There’s a lot of talk in Canadian golf circles - some of it bordering on cruel - about Mike Weir’s problems, given that he hasn’t made a cut in any of the eight PGA Tour events he’s played this year. He’s trying to sort out the issues he’s having with his swing, he’s working himself hard while doing so, and, as challenged as he is, he still relishes the effort to find his game. That goes without saying, given the mental toughness that he’s demonstrated in the past. But there, I’ve said it anyway.
Meanwhile, it’s important to take a close look at what he’s accomplished: a lot. It’s too easy to ignore the fact that he’s had a very impressive career, and that this will be the case even if he doesn’t make another cut.
Weir, who turned 42 on May 12th, has won eight PGA Tour events, including the 2003 Masters - a singular moment in Canadian sports history. His win is a big part of why he was presented the Order of Canada. Only the late George Knudson, of Canadian male golfers, won as many tournaments. But Knudson, as brilliant a ball striker as he was, never won a major. His best finish was a T-2 in the 1969 Masters.
Weir’s Masters win remains the pinnacle of his career. But he’s also won other big events, including the 2000 World Golf Championships-American Express Championship in Spain. He won the 2001 Tour Championship in a playoff over Ernie Els, David Toms, and Sergio Garcia. He won the 2003 and 2004 Nissan Opens on the storied Riviera Country Club in Los Angeles.
Those are significant events. But before he won a tournament, Weir showed what he was made of. He’d entered the final round of the 1999 PGA Championship at the Medinah Country Club just outside Chicago tied for the lead with Tiger Woods. Weir had finished second a month before at the Western Open in Chicago, where he played in the final group on Sunday with Woods. He shot 70 while Woods shot 71. Woods won by three shots, but Weir showed he was progressing in important ways.
I wasn’t at that 1999 PGA, and was heading to Stratford to see a play on the Saturday night when I learned that Weir and Woods were tied. I decided to fly to Chicago first thing Sunday morning.
I followed Weir as he shot 80, while Woods shot 72 and won. I remember Weir saying immediately after the round that he would learn from the experience. While bloodied, he was unbowed. Weir shot 64-64 on the weekend three weeks later to win the Air Canada Championship, his first PGA Tour win. Seven more, including the 2003 Masters, followed. He wasn’t won since the 2007 Fry’s Electronics Open in Scottsdale, Ariz.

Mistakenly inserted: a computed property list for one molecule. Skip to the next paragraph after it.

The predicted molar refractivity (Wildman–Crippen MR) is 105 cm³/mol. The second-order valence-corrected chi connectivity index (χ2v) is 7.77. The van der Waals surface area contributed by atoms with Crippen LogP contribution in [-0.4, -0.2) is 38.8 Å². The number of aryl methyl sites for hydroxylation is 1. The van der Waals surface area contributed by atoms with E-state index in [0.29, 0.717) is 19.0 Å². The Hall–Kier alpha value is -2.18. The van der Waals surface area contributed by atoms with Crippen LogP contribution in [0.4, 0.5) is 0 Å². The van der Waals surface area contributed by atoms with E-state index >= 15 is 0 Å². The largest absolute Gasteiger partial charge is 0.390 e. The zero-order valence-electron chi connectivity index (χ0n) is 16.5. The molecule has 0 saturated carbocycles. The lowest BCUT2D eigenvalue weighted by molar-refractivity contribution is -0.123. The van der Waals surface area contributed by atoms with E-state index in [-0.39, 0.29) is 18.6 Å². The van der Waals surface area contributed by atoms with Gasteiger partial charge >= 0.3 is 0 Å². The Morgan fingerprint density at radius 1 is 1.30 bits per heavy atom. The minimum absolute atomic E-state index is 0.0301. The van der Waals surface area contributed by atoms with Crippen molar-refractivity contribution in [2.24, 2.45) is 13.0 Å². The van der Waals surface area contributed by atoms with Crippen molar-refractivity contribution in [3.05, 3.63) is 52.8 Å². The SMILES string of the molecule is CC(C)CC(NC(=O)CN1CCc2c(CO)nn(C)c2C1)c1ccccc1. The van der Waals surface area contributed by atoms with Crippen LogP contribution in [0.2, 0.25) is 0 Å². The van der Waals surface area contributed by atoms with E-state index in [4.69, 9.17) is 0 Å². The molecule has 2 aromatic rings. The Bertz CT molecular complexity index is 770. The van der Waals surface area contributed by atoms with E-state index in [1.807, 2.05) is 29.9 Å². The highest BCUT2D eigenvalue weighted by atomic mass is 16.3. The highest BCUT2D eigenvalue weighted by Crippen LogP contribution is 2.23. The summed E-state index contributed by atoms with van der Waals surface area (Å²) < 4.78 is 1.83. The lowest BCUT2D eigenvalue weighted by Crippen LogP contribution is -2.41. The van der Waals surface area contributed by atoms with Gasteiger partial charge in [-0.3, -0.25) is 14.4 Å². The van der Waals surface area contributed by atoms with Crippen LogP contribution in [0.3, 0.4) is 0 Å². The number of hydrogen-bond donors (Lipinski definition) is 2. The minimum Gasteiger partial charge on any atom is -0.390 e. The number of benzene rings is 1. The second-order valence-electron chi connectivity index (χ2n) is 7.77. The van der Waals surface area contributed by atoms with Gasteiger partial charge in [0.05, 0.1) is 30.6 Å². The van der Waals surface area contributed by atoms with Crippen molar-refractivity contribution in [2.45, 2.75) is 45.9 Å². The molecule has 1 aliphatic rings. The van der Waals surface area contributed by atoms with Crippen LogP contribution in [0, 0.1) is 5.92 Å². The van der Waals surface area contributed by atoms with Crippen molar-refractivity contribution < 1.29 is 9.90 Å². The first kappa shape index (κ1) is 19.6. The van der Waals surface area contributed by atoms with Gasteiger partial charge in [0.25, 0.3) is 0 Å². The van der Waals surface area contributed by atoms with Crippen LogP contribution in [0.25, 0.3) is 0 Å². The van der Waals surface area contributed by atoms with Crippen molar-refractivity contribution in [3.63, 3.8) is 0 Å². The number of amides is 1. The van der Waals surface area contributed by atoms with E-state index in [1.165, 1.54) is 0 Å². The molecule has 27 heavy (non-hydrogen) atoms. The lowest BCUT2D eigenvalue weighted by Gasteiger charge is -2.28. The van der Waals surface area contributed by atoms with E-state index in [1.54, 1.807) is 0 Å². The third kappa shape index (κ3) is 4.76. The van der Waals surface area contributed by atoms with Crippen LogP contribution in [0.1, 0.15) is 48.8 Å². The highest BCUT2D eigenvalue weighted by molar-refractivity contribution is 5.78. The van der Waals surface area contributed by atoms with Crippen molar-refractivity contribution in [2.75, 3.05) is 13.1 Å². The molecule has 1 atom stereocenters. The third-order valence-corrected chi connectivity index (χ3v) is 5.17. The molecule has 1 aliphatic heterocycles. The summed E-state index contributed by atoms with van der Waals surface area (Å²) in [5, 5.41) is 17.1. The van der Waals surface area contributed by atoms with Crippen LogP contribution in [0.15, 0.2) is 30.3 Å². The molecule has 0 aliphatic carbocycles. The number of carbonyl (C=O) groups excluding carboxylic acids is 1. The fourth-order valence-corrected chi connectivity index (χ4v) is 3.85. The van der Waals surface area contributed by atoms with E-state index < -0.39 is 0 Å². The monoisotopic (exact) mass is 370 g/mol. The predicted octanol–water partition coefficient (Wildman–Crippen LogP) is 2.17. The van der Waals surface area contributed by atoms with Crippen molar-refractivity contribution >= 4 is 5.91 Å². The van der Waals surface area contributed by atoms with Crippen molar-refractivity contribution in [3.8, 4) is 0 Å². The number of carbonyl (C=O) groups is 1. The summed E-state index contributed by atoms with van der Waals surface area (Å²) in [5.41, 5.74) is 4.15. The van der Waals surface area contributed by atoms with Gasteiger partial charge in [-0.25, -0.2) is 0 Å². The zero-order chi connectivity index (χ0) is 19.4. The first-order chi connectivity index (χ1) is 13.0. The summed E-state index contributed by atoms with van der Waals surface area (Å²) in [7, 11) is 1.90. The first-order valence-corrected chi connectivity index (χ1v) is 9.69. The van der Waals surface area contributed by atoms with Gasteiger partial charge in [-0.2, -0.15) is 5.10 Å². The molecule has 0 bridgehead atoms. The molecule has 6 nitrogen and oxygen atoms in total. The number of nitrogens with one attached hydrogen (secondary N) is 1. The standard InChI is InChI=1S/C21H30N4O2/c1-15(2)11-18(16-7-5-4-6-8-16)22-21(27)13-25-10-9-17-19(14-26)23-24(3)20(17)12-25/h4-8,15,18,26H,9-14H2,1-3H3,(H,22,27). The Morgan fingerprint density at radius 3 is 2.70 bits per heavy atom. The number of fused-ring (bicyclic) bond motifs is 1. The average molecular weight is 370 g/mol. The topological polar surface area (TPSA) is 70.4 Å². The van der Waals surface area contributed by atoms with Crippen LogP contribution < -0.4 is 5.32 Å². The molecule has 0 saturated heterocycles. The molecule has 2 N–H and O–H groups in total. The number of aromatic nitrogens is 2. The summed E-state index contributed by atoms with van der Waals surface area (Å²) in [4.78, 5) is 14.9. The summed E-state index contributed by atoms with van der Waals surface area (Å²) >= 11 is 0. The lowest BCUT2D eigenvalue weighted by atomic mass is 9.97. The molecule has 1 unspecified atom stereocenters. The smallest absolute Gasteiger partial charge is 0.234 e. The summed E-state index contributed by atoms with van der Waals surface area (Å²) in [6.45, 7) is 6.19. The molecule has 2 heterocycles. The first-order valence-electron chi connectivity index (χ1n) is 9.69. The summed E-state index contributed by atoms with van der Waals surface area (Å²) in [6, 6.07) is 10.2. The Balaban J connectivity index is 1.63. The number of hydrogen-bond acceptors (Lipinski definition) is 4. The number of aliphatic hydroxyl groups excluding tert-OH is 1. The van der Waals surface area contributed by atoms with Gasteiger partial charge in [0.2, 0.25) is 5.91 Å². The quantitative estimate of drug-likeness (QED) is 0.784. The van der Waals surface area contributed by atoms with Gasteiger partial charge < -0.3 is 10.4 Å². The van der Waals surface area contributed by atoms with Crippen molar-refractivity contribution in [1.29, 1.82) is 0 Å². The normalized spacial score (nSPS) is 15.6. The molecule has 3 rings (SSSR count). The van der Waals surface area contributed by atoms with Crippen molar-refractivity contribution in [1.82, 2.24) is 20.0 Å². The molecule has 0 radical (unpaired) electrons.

Four and a half years after that win, Weir is trying to find a swing that he can count on and that will put him in play - especially off the tee. His struggles are evident; he’s in another landscape and time from where and when he controlled the ball and contended regularly. Maybe it’s because of these factors, and that he’s Canadian and still so closely followed in the country of his birth, that it’s easy to forget how much he’s accomplished.
Weir has won those eight tournaments, the same as Zach Johnson, who won the 2007 Masters and last week’s Crowne Plaza Invitational in Ft. Worth, Tex. Sergio Garcia has won seven PGA Tour events, and still lacks a major. Retief Goosen has won seven PGA Tour events, including, to be sure, two U.S. Opens. Bob Charles and Stewart Cink have six PGA Tour wins on their resume, including one Open Championship each. Tom Lehman won five PGA Tour events, including the 1996 Open.
In all the years that records have been kept, only 118 golfers have won more than eight PGA Tour events. Weir is in exalted company, whether or not he wins another tournament, whether or not he makes another cut.
Weir is playing this week’s Memorial Tournament in Dublin, Ohio. His efforts to improve, little by little by little, continue. His record stands on its own, at the summit of the game when it comes to what Canadian men have done. Nobody has accomplished as much. Nobody.
Let’s not forget that.
RELATED LINK: More blogs from Lorne Rubenstein
Lorne Rubenstein has written a golf column for The Globe and Mail since 1980. He has played golf since the early 1960s and was the Royal Canadian Golf Association’s first curator of its museum and library at the Glen Abbey Golf Club in Oakville, Ontario and the first editor of Score, Canada’s Golf Magazine, where he continues to write a column and features. He has won four first-place awards from the Golf Writers Association of America, one National Magazine Award in Canada, and he won the award for the best feature in 2009 from the Golf Journalists Association of Canada. Lorne has written 12 books, including Mike Weir: The Road to the Masters (2003); A Disorderly Compendium of Golf, with Jeff Neuman (2006); This Round’s on Me (2009); and the latest Moe & Me: Encounters with Moe Norman, Golf’s Mysterious Genius (2012). He is a member of the Ontario Golf Hall of Fame and the Canadian Golf Hall of Fame. Lorne can be reached at firstname.lastname@example.org . You can now follow him on Twitter @lornerubenstein